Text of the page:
by Mark Steele, Auckland, New Zealand

Into battle on HMS Belleisle, a pickle and snowflake,
rebirth of an old duckling, a skipjack stunner,
and a Rozinante worth gawking at!

 WTWB/MAY 2010

HMS Belleisle puts to sea!

“Why don’t we build a working replica of one of Nelson’s line of battle ships for the Bursledon regatta re-enactment?” someone suggested (as if the task was akin to simply baking and icing a cake), so unable to figure out `why not’ and  with HMS Belleisle decided upon, a gentleman called Ben searched through the Exeter University Library, found a set of books that described in fine detail    a French 74 Gun ship of the time and upon a fifty year old, fairly rotten GP 14 dinghy bought on E-bay, it came to pass that 20 men, give or take a few, settled down to creating a a 1/13 scale ship in just two weeks!

T’is said that dogged determination mixed with a bit of craziness can often conquer lack of time and and extreme odds, and again it came to pass that the night before the  regatta, a spanking new `sail aboard’ ship of the line was being rigged in a warehouse in Hamble, England.

Sounds like a tale from `The wizard of Oz’ or a bit of pure `fantasy thoughts’ by a group of nutty people high on something, but again it came to pass that `upon a once old and  rotten dinghy hull  a crew of men and women made` a ship of the line’ on time and put to sea (again on time) for the re-enactment of a famous battle a long way back in history,

Testing her first!

Upon a rotten old dinghy...

Give them heaps!

Stern showing the Admiral's cabin.

Water Battle in progress.

While foraging on the internet some months back, my `mouse’, Oskar de Cervantes’ discovered this wonderful story, upon which I contacted the `Admiral’, (Phillip Meakins) who gave me permission to use photos in a planned condensed tale of this happening.  Marvelous people, these Brits, all up to the task of taking part in a modern day sea adventure that many who were involved in what developed into the mother and father of all water fights will probably forever remember.  (Contrary to occasional instances where I have been known to spin a few `porkies’, this story is totally true and you can visit the website which is indeed worth browsing.)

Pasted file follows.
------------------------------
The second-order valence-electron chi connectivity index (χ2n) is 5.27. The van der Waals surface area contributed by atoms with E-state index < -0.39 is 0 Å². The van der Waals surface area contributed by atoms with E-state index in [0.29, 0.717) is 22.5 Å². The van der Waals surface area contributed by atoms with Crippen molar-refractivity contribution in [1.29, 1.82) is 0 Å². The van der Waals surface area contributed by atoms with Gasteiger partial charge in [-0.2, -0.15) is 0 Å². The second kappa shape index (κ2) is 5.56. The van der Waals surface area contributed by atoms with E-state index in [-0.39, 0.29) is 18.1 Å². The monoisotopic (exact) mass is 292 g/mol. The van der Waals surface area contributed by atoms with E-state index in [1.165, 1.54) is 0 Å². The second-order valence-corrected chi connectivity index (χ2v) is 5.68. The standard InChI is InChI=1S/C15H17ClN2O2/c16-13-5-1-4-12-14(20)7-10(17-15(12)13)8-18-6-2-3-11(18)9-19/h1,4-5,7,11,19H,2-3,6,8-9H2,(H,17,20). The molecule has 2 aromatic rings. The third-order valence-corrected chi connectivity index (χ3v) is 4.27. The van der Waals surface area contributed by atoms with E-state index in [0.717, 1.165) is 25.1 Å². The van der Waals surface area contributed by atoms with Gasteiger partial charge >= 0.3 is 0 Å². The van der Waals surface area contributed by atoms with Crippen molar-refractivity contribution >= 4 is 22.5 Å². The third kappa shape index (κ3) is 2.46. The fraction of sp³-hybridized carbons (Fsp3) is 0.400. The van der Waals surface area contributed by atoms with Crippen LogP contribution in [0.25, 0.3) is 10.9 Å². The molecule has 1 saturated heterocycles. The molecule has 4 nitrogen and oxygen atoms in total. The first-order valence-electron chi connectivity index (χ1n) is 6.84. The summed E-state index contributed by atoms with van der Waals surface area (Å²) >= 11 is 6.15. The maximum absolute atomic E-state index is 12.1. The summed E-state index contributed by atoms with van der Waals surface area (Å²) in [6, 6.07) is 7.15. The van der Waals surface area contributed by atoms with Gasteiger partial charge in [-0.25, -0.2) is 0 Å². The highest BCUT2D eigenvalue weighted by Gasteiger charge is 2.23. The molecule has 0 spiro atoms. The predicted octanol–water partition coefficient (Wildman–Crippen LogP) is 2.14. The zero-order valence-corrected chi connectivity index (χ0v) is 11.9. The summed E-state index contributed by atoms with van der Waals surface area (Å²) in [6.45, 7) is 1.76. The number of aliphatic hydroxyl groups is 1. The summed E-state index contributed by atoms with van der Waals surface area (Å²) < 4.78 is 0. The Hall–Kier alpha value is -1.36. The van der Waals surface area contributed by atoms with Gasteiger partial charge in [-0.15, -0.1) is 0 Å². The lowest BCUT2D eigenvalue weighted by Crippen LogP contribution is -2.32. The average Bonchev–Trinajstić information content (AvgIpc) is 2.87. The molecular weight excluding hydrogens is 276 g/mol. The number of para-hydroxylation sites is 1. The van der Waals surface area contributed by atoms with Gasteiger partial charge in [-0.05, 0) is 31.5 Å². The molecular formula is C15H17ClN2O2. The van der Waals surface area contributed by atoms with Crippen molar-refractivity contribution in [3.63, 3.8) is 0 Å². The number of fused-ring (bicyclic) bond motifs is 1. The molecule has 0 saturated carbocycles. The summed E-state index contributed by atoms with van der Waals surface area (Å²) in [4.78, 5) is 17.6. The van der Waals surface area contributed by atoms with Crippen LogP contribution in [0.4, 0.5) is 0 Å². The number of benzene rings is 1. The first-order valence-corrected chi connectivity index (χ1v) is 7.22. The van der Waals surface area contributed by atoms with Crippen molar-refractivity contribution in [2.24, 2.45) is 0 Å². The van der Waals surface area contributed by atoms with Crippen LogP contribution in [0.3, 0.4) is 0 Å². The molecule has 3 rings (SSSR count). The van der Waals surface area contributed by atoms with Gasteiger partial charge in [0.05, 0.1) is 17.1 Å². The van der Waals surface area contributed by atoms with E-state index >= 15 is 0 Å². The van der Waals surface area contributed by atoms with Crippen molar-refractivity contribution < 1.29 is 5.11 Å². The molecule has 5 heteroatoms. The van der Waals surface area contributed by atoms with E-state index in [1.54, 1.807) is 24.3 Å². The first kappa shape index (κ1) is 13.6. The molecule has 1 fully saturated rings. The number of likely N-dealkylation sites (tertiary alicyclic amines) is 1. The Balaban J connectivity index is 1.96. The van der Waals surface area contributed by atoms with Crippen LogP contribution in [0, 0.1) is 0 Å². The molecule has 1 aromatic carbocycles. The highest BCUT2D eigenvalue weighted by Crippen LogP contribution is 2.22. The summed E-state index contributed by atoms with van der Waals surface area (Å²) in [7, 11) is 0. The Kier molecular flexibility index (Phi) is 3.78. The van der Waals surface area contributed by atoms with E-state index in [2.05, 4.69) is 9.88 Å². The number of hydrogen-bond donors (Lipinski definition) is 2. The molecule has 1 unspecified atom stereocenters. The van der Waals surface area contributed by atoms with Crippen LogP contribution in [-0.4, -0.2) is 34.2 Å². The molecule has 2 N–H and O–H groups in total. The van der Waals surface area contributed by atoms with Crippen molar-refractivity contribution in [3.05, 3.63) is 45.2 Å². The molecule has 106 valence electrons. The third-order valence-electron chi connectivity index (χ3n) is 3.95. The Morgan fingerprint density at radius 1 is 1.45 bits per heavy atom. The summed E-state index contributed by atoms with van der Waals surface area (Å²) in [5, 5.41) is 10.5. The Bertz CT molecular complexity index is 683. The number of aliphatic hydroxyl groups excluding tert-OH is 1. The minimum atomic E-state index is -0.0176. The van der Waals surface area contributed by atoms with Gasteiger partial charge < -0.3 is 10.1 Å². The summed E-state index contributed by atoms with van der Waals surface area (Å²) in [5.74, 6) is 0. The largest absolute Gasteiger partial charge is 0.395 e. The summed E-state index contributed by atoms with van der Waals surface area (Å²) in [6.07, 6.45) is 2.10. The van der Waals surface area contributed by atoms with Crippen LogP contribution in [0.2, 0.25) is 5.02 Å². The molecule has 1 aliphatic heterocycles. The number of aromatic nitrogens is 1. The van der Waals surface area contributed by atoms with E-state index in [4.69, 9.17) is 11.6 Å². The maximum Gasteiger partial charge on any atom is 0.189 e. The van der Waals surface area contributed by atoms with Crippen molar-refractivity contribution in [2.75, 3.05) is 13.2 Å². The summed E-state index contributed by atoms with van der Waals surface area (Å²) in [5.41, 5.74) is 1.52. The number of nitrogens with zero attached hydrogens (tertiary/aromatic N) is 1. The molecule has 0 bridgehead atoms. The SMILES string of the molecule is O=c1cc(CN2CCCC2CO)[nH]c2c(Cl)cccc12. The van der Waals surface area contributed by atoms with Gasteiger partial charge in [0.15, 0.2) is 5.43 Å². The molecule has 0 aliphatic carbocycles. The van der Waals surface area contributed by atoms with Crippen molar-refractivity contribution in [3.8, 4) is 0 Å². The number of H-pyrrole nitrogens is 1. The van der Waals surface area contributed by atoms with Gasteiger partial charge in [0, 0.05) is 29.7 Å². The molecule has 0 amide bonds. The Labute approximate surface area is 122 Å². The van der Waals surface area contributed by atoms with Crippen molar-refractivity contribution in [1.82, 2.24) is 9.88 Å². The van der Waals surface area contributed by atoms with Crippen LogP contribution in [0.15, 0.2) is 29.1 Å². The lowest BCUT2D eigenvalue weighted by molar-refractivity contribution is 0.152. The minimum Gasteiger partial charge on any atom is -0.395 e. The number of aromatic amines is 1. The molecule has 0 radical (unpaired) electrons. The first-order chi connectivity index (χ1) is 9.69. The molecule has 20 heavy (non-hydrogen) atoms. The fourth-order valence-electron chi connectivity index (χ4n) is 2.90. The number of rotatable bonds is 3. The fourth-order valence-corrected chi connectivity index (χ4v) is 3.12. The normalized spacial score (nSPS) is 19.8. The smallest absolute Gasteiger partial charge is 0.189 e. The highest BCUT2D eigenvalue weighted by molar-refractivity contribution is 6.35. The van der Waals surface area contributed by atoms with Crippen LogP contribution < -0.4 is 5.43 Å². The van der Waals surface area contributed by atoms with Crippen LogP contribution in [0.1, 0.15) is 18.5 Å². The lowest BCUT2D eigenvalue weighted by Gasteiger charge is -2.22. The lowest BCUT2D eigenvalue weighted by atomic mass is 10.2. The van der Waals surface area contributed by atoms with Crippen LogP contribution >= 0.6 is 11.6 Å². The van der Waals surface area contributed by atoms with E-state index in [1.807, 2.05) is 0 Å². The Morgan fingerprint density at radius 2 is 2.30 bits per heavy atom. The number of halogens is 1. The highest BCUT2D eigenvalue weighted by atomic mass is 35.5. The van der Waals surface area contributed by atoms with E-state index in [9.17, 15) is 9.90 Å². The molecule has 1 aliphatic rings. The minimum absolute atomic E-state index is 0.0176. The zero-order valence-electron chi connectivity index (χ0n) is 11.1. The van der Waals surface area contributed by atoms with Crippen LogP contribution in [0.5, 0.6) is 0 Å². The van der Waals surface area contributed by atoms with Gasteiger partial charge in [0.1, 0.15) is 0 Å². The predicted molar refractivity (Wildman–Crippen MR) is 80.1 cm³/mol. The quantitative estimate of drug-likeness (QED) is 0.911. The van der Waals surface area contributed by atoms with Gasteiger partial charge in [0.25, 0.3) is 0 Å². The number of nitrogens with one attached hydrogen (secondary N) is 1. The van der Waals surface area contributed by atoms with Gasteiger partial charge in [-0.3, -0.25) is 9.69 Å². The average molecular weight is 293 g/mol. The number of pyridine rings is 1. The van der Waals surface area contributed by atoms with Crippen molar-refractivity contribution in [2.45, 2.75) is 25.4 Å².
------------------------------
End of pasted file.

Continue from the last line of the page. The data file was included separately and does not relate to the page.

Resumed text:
In order to meet conditions for joining the Single European Currency, all citizens of the United Kingdom must be made aware that the phrase “spending a penny’ is no longer to be used. The correct terminology is now `Euronating!’


Kenneth Impey is a delightful Cornishman for years a personal friend of my wife and I, and those readers who have followed my column on Duckworks from the inception may remember a few previous occasions where he has been mentioned, and some of his boats shown.

Ken is a talented model maker and a few months ago he sent me a few photographs of his HMS Pickle, thetwo fore and aft shots taken in the bath, the other of the model coming downwind (not in the bath silly!).  They are worth including.

Pickle in the bath.

Pickle stern


The restored Snowflake

Then there is Snowflake in the photograph just above, which a Steve Woods brought to Ken for restoration sadly as a display model. With a hull in lines resembling a fast clipper she had once been rigged as a two-masted fore and aft schooner which a young Steve Woods in the late 1930’s when a youngster was allowed by his Uncle who had built it to sail at the local pond.  Ken restored the schooner over a period of nine months and related how he experienced such strong emotional feelings that almost possessed him as he worked on the model in his garden workshed. The ideas just flowed and he had the feeling that he had with him a crowd of invisible advisors.  From the photo it is obvious that he made a great job of restoring the schooner called Snowflake.  (I think it might have been those Cornish pixies Ken!  Remember how they raised the light bulb in my motel room in Falmouth, made me overreach to change it and put my back out?)  Mischievous little chaps they can be indeed!

Due to eyesight problems, Ken’s ship modelling  has slowed as has his windling of boats built by him in Falmouth, Cornwall.

Little boy with a little boat.


restored boat side-on

Wil Hansen (6) and Hart Hansen (3) with the restored yacht

Via a somewhat circuitous route, Penny, a lady in Auckland having written to Alex Roach of the Vintage Model yacht group in Britain whom I know, then made contact with me at his suggestion on the matter of advice as to whom she might be able to get to repair an un-named little sailing boat, a bit of an ugly duckling but a boat of great sentimental value.